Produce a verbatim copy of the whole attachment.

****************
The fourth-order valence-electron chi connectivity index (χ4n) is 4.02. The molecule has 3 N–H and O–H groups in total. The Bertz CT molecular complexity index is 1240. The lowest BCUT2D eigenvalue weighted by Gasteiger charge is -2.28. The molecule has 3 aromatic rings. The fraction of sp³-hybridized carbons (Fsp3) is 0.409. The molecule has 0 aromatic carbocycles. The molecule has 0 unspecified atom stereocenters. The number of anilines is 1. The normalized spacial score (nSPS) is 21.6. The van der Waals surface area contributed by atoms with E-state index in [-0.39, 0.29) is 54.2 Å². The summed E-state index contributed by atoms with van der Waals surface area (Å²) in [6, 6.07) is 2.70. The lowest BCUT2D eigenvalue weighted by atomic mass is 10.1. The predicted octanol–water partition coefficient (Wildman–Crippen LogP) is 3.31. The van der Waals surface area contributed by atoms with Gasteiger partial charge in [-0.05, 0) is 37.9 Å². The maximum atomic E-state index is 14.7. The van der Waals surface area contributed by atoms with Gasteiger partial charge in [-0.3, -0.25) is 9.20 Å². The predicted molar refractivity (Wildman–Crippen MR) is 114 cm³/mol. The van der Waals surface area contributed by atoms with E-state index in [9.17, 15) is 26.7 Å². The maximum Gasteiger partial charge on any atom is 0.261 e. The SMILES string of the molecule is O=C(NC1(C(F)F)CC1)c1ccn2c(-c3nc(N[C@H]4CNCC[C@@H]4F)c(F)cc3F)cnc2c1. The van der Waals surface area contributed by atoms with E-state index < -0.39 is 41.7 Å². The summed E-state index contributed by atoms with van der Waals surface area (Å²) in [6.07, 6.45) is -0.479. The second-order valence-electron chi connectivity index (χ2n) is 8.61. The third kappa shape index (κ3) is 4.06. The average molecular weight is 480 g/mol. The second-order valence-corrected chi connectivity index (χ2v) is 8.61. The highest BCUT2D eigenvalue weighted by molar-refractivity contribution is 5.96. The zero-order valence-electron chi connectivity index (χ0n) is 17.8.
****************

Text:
The fourth-order valence-electron chi connectivity index (χ4n) is 4.02. The molecule has 3 N–H and O–H groups in total. The Bertz CT molecular complexity index is 1240. The lowest BCUT2D eigenvalue weighted by Gasteiger charge is -2.28. The molecule has 3 aromatic rings. The fraction of sp³-hybridized carbons (Fsp3) is 0.409. The molecule has 0 aromatic carbocycles. The molecule has 0 unspecified atom stereocenters. The number of anilines is 1. The normalized spacial score (nSPS) is 21.6. The van der Waals surface area contributed by atoms with E-state index in [-0.39, 0.29) is 54.2 Å². The summed E-state index contributed by atoms with van der Waals surface area (Å²) in [6, 6.07) is 2.70. The lowest BCUT2D eigenvalue weighted by atomic mass is 10.1. The predicted octanol–water partition coefficient (Wildman–Crippen LogP) is 3.31. The van der Waals surface area contributed by atoms with Gasteiger partial charge in [-0.05, 0) is 37.9 Å². The maximum atomic E-state index is 14.7. The van der Waals surface area contributed by atoms with Gasteiger partial charge in [-0.3, -0.25) is 9.20 Å². The predicted molar refractivity (Wildman–Crippen MR) is 114 cm³/mol. The van der Waals surface area contributed by atoms with E-state index in [9.17, 15) is 26.7 Å². The maximum Gasteiger partial charge on any atom is 0.261 e. The SMILES string of the molecule is O=C(NC1(C(F)F)CC1)c1ccn2c(-c3nc(N[C@H]4CNCC[C@@H]4F)c(F)cc3F)cnc2c1. The van der Waals surface area contributed by atoms with E-state index < -0.39 is 41.7 Å². The summed E-state index contributed by atoms with van der Waals surface area (Å²) in [6.07, 6.45) is -0.479. The second-order valence-electron chi connectivity index (χ2n) is 8.61. The third kappa shape index (κ3) is 4.06. The average molecular weight is 480 g/mol. The second-order valence-corrected chi connectivity index (χ2v) is 8.61. The highest BCUT2D eigenvalue weighted by molar-refractivity contribution is 5.96. The zero-order valence-electron chi connectivity index (χ0n) is 17.8.